Close to his plea for brotherly/sisterly love is a reference to being “born again” (v. 23). Peter obviously realizes that only after a born-again experience can one show the kind of love that God prefers we have for each other.
The Greek language provides several words for “love”. There is:
- friendship (called “philia” love)
- passionate feelings felt by husbands and wives (called “eros” love)
- pure, holy love that seeks the good of the other (called “agape” love)
This highest level of love, called agape in Peter’s letter, is the one he speaks about in his epistle.
Peter then immediately reminds them to stay in the Word, the enduring Word of God. He uses a quote from Isaiah to support the eternal nature of the gospel. “…the grass withers, the flower fades, but the word of our God stands forever.” Isaiah 40:8 NKJV
Discussion Questions: Read 1 Peter 1:22, Luke 8:21, and Matthew 25:40. Who were Jesus’ brethren? Were they only those who believed in Him?
Some Christians still use “brother” and “sister” in addressing those in their church family, but others have over time stopped the practice. What are some good things about the custom, and what might be some reasons it isn’t always done? Also discuss why family members are more likely to get into heated, interpersonal battles than those with no family ties.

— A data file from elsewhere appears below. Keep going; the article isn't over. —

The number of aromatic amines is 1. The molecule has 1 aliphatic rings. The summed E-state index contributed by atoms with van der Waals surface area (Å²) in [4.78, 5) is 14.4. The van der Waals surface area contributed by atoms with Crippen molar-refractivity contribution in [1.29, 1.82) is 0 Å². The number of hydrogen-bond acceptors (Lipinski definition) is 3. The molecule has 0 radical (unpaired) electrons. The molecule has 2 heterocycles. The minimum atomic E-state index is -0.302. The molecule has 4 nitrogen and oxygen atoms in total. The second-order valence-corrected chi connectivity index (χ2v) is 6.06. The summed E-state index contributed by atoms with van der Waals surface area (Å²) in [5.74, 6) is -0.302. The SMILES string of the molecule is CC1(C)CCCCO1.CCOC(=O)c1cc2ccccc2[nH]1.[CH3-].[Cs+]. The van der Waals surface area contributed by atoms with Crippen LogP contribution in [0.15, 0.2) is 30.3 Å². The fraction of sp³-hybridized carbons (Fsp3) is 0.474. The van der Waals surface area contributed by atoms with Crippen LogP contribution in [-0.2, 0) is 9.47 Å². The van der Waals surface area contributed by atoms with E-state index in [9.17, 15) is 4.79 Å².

Read 1 Peter 1:3 and 1:23. Why was being begotten, or born, again so important to Peter? At what point in his life do you think Peter found himself born again?
The first chapter of Peter’s first epistle explores these topics:
- we are chosen with God’s foreknowledge (1 Peter 1:1, 2)–Sunday and Monday’s lesson
- we are begotten (or born) again to a living hope (1 Peter 1:3-9)–Tuesday
- we are given the gospel, which has been proclaimed by the prophets (1 Peter 1:10-12)–Tuesday